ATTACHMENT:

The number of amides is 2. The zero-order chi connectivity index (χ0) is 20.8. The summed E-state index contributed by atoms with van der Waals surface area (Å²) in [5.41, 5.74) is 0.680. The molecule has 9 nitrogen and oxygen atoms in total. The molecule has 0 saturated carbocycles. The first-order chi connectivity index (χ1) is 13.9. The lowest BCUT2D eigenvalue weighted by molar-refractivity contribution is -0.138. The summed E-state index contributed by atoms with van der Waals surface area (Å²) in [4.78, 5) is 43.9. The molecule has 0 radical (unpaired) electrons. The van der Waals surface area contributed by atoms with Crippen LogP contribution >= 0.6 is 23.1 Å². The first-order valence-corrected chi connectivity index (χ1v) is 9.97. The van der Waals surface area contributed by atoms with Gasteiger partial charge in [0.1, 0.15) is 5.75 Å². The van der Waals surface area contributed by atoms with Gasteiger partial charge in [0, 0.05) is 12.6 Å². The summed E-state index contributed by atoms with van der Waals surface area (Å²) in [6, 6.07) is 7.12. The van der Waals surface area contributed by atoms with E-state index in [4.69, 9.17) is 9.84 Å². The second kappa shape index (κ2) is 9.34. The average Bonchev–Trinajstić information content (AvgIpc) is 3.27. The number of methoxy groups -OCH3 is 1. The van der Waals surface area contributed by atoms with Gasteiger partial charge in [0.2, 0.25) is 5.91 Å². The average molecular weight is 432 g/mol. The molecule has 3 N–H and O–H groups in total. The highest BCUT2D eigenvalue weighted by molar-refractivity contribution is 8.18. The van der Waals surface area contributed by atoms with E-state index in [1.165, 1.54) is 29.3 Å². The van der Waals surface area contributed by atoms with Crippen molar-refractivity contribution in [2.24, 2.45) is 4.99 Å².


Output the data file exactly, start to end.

The number of amides is 2. The zero-order chi connectivity index (χ0) is 20.8. The summed E-state index contributed by atoms with van der Waals surface area (Å²) in [5.41, 5.74) is 0.680. The molecule has 9 nitrogen and oxygen atoms in total. The molecule has 0 saturated carbocycles. The first-order chi connectivity index (χ1) is 13.9. The lowest BCUT2D eigenvalue weighted by molar-refractivity contribution is -0.138. The summed E-state index contributed by atoms with van der Waals surface area (Å²) in [4.78, 5) is 43.9. The molecule has 0 radical (unpaired) electrons. The van der Waals surface area contributed by atoms with Crippen LogP contribution >= 0.6 is 23.1 Å². The first-order valence-corrected chi connectivity index (χ1v) is 9.97. The van der Waals surface area contributed by atoms with Gasteiger partial charge in [0.1, 0.15) is 5.75 Å². The van der Waals surface area contributed by atoms with Gasteiger partial charge in [0, 0.05) is 12.6 Å². The summed E-state index contributed by atoms with van der Waals surface area (Å²) in [6, 6.07) is 7.12. The van der Waals surface area contributed by atoms with E-state index in [4.69, 9.17) is 9.84 Å². The second kappa shape index (κ2) is 9.34. The average Bonchev–Trinajstić information content (AvgIpc) is 3.27. The number of methoxy groups -OCH3 is 1. The van der Waals surface area contributed by atoms with Gasteiger partial charge in [0.2, 0.25) is 5.91 Å². The average molecular weight is 432 g/mol. The molecule has 3 N–H and O–H groups in total. The highest BCUT2D eigenvalue weighted by molar-refractivity contribution is 8.18. The van der Waals surface area contributed by atoms with E-state index in [1.165, 1.54) is 29.3 Å². The van der Waals surface area contributed by atoms with Crippen molar-refractivity contribution in [2.24, 2.45) is 4.99 Å².